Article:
As often occurs in the fall, I fly in late on a Saturday night after teaching a workshop with Lee. It’s a scramble, but Sunday morning, I’m sitting in church because the rest of my family’s there, but also because my dad’s the guy standing at the front of the church. My dad’s a preacher, if you didn’t know.
This Sunday there was a responsive reading at the beginning of the service because it was Veteran’s Sunday. A very powerful reading was in our church bulletin, and the service was wrapped around that. I want to share that with you.
It was very timely for me to see Dr. Ed Thomas’s new video this morning. The video, entitled Fit to Serve, is something I think everyone needs to watch, and then simply think about. If it compels you to take action in some way, that’s fine, but at least just think about it. We owe our veterans and we owe our wounded warriors that much consideration.
It never ceases to amaze me when I talk with Ed Thomas, or get to hear him narrate some unbelievably profound visual images. He’s a wordsmith in the way he communicates a message. What we have in Dr. Thomas is a physical educator, someone who took physical education to the doctoral level.
This is not a guy who chose physical education, teaching and coaching so he could take summers off. This is someone who realized his way to better humanity is in physical culture, in the physical arts, and in physical development.
I think about how our country would take action if we saw the illiteracy all of the sudden just stay on an decline. What would we’d do if we had children who couldn’t do simple math in their heads? The actions our government would take if we couldn’t read or intelligently work with numbers would be immediate, and all-encompassing.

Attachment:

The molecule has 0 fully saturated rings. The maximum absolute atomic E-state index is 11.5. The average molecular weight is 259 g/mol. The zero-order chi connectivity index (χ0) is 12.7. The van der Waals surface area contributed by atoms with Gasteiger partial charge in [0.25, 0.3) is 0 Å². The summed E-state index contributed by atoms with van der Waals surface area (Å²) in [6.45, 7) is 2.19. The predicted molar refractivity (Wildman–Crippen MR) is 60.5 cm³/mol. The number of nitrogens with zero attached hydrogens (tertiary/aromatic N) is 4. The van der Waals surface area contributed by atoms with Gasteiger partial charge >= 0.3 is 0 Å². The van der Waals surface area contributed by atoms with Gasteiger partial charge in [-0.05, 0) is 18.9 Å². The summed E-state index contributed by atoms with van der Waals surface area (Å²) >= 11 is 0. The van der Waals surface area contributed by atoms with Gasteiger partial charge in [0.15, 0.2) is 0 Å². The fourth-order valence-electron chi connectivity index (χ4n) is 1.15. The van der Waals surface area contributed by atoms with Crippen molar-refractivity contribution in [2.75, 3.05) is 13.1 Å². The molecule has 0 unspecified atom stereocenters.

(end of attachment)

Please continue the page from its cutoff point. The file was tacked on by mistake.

Yet we’ve had a physical decline in our fitness and culture for quite some time.
Ed captures this by looking in the petri dish of the US military. Everything that’s happening in our military—or was happening in our military—is literally a sign of the times, and is just a picture of our overall population.
When we post fitness articles and interviews and videos on the internet, let’s be honest: Most people are interested in those because of a physical aesthetic they’re trying to achieve or an athletic goal they’re trying to bring about.
But when we talk about fitness, when we talk about fire fighters or the military, the police or some other public service like first responders, these are people who sacrifice their lives, their health and sometimes their fitness to perform a service.
Those of us who get the opportunity to train those people should feel an extra degree of connection to this. Every one of us can do something to foster the integrity of physical culture, not just in the military or first responders, but all the way to the school system.
As you watch Ed’s video, and as you review other fitness or athletic development articles, consider this: How much of this information is making it into the military, or into our 7th grade PE classes?
This is where I think our true physical fitness model must be present and demonstrate effectiveness in the way we prepare people to defend our values, and in the way we decide to grow our children. I think Ed Thomas speaks intelligently to both those.
Now I’m going to embed some other videos from this brilliant man, who has served us both as a veteran and continues to serve us with his insight today.